Braves Merida: Her 3D Look is Here to Stay After AllJoanna Mazewski
As I’m sure you’ve heard by now, our favorite Scottish lass Merida has officially become a Disney Princess as she was inaugurated at a special coronation ceremony at Walt Disney World this past weekend.
The Brave princess, as many have known her for the past year, has also been the subject of controversy this week. It all started when a 2D image of the princess made its way into a Change.org petition on May 4th (that garnered over 150,000 signatures) pleading to keep Merida the way she appeared on film:
“The redesign of Merida in advance of her official induction to the Disney Princess collection does a tremendous disservice to the millions of children for whom Merida is an empowering role model who speaks to girls’ capacity to be change agents in the world rather than just trophies to be admired. Moreover, by making her skinnier, sexier and more mature in appearance, you are sending a message to girls that the original, realistic, teenage-appearing version of Merida is inferior; that for girls and women to have value — to be recognized as true princesses — they must conform to a narrow definition of beauty.”
But according to official Disney sources, the public has it all wrong — Merida did not have an official makeover. On May 10th — a day before her official coronation — a company spokesperson was quoted on the blog for the popular Disney parks podcast Inside the Magic, emphasizing that Disney Consumer Products has: “many style guides from which merchandise is made from, so some images of Merida may be in 2D and some may still be 3D it all depends on the product and what type of art is most appropriate.” Some examples that the 3D rendered version could be used on were merchandise like backpacks and folders, while the 2D imagery might would be used on products like bedding. In a follow-up post published yesterday, DCP representatives further explained that the 2D image was meant for use for a limited time only and that Merida’s new 2D look was only intended to be used on some products, some of the time, and never as a permanent “makeover” for the character.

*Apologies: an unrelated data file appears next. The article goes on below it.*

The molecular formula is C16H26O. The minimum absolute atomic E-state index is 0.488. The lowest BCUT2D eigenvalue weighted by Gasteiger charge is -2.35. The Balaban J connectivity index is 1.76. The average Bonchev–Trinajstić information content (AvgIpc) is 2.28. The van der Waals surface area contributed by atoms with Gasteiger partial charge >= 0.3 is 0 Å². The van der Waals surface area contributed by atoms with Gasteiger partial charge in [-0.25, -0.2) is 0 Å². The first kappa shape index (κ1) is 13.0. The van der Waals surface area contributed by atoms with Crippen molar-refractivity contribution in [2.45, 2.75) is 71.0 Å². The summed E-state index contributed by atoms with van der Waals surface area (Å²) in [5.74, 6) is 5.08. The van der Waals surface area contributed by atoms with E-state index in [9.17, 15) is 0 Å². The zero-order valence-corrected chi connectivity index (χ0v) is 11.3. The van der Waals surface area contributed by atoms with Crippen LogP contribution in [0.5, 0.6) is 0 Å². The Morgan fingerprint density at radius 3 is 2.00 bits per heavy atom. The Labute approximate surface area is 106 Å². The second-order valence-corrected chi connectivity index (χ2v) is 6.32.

Looking forward, Disney did not specify how long Merida’s 2D look would last alongside the other Disney Princesses other than to again repeat that this “one-time stylized version” was only intended for some products and the coronation. So it seems like the bold, brass and sassy Merida that we first fell in love with might not be getting the permanent digital makeover after all, which of course can help us all breathe a little bit easier now. Merida never seemed like a conformist in the first place, right?
For the full story, including direct quotes from company representatives, visit Inside the Magic.
Photos via Disney/Pixar